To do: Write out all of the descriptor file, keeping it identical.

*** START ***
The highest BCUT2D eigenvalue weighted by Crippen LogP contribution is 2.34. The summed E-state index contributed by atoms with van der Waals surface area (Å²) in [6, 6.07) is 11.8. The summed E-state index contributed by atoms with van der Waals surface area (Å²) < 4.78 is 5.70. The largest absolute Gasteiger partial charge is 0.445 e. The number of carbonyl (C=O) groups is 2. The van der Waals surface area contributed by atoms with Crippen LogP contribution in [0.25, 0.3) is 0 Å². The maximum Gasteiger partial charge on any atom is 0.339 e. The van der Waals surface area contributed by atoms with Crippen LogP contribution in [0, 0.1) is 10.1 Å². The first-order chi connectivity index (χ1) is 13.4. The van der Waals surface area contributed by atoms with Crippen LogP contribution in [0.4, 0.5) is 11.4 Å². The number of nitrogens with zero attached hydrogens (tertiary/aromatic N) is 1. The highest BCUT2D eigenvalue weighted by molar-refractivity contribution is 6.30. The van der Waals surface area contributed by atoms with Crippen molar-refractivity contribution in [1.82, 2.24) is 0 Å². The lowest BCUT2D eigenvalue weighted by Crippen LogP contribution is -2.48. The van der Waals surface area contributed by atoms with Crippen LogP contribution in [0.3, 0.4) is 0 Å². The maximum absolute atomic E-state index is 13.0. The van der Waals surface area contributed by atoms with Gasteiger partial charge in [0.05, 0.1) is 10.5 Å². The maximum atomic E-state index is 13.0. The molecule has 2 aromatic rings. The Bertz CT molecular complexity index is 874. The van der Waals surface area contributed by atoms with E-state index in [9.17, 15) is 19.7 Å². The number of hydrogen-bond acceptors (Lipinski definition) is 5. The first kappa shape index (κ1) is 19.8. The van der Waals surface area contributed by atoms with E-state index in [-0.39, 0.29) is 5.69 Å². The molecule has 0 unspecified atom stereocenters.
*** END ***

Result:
The highest BCUT2D eigenvalue weighted by Crippen LogP contribution is 2.34. The summed E-state index contributed by atoms with van der Waals surface area (Å²) in [6, 6.07) is 11.8. The summed E-state index contributed by atoms with van der Waals surface area (Å²) < 4.78 is 5.70. The largest absolute Gasteiger partial charge is 0.445 e. The number of carbonyl (C=O) groups is 2. The van der Waals surface area contributed by atoms with Crippen LogP contribution in [0.25, 0.3) is 0 Å². The maximum Gasteiger partial charge on any atom is 0.339 e. The van der Waals surface area contributed by atoms with Crippen LogP contribution in [0, 0.1) is 10.1 Å². The first-order chi connectivity index (χ1) is 13.4. The van der Waals surface area contributed by atoms with Crippen LogP contribution in [0.4, 0.5) is 11.4 Å². The number of nitrogens with zero attached hydrogens (tertiary/aromatic N) is 1. The highest BCUT2D eigenvalue weighted by molar-refractivity contribution is 6.30. The van der Waals surface area contributed by atoms with Crippen molar-refractivity contribution in [1.82, 2.24) is 0 Å². The lowest BCUT2D eigenvalue weighted by Crippen LogP contribution is -2.48. The van der Waals surface area contributed by atoms with Crippen LogP contribution in [0.3, 0.4) is 0 Å². The maximum absolute atomic E-state index is 13.0. The van der Waals surface area contributed by atoms with Gasteiger partial charge in [0.05, 0.1) is 10.5 Å². The maximum atomic E-state index is 13.0. The molecule has 2 aromatic rings. The Bertz CT molecular complexity index is 874. The van der Waals surface area contributed by atoms with E-state index in [9.17, 15) is 19.7 Å². The number of hydrogen-bond acceptors (Lipinski definition) is 5. The first kappa shape index (κ1) is 19.8. The van der Waals surface area contributed by atoms with E-state index in [-0.39, 0.29) is 5.69 Å². The molecule has 0 unspecified atom stereocenters.